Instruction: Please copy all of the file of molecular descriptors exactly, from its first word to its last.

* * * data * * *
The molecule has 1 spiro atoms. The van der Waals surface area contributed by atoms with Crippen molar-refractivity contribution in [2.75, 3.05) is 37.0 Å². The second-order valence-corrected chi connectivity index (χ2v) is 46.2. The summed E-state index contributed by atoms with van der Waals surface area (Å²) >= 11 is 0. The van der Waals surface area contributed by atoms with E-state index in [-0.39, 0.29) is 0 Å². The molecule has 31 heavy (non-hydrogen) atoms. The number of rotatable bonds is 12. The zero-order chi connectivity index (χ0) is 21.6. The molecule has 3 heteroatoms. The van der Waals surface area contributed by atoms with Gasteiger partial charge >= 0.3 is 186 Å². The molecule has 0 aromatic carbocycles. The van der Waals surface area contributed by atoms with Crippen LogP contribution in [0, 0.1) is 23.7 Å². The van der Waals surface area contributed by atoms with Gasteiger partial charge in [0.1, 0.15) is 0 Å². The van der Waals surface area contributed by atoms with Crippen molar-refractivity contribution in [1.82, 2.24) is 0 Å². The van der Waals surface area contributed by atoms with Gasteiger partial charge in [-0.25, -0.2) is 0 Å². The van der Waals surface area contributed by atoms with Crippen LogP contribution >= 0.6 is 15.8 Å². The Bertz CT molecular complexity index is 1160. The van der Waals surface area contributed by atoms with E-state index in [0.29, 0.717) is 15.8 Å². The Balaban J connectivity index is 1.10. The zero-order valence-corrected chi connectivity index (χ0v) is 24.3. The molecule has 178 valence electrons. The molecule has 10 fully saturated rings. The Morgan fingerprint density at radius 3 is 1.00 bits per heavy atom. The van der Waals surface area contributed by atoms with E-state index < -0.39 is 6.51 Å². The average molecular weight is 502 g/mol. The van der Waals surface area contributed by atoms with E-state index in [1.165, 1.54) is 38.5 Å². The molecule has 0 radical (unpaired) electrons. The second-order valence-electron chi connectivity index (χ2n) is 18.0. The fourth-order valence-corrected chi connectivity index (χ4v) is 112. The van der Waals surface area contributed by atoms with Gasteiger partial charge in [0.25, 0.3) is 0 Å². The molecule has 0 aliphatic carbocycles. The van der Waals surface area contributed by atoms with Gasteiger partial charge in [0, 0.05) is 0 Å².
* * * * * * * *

The molecule has 1 spiro atoms. The van der Waals surface area contributed by atoms with Crippen molar-refractivity contribution in [2.75, 3.05) is 37.0 Å². The second-order valence-corrected chi connectivity index (χ2v) is 46.2. The summed E-state index contributed by atoms with van der Waals surface area (Å²) >= 11 is 0. The van der Waals surface area contributed by atoms with E-state index in [-0.39, 0.29) is 0 Å². The molecule has 31 heavy (non-hydrogen) atoms. The number of rotatable bonds is 12. The zero-order chi connectivity index (χ0) is 21.6. The molecule has 3 heteroatoms. The van der Waals surface area contributed by atoms with Gasteiger partial charge >= 0.3 is 186 Å². The molecule has 0 aromatic carbocycles. The van der Waals surface area contributed by atoms with Crippen LogP contribution in [0, 0.1) is 23.7 Å². The van der Waals surface area contributed by atoms with Gasteiger partial charge in [0.1, 0.15) is 0 Å². The van der Waals surface area contributed by atoms with Crippen molar-refractivity contribution in [1.82, 2.24) is 0 Å². The van der Waals surface area contributed by atoms with Gasteiger partial charge in [-0.25, -0.2) is 0 Å². The van der Waals surface area contributed by atoms with Crippen LogP contribution >= 0.6 is 15.8 Å². The Bertz CT molecular complexity index is 1160. The van der Waals surface area contributed by atoms with E-state index in [0.29, 0.717) is 15.8 Å². The Balaban J connectivity index is 1.10. The zero-order valence-corrected chi connectivity index (χ0v) is 24.3. The molecule has 178 valence electrons. The molecule has 10 fully saturated rings. The Morgan fingerprint density at radius 3 is 1.00 bits per heavy atom. The van der Waals surface area contributed by atoms with E-state index < -0.39 is 6.51 Å². The average molecular weight is 502 g/mol. The van der Waals surface area contributed by atoms with E-state index in [1.165, 1.54) is 38.5 Å². The molecule has 0 radical (unpaired) electrons. The second-order valence-electron chi connectivity index (χ2n) is 18.0. The fourth-order valence-corrected chi connectivity index (χ4v) is 112. The van der Waals surface area contributed by atoms with Gasteiger partial charge in [0.25, 0.3) is 0 Å². The molecule has 0 aliphatic carbocycles. The van der Waals surface area contributed by atoms with Gasteiger partial charge in [0, 0.05) is 0 Å².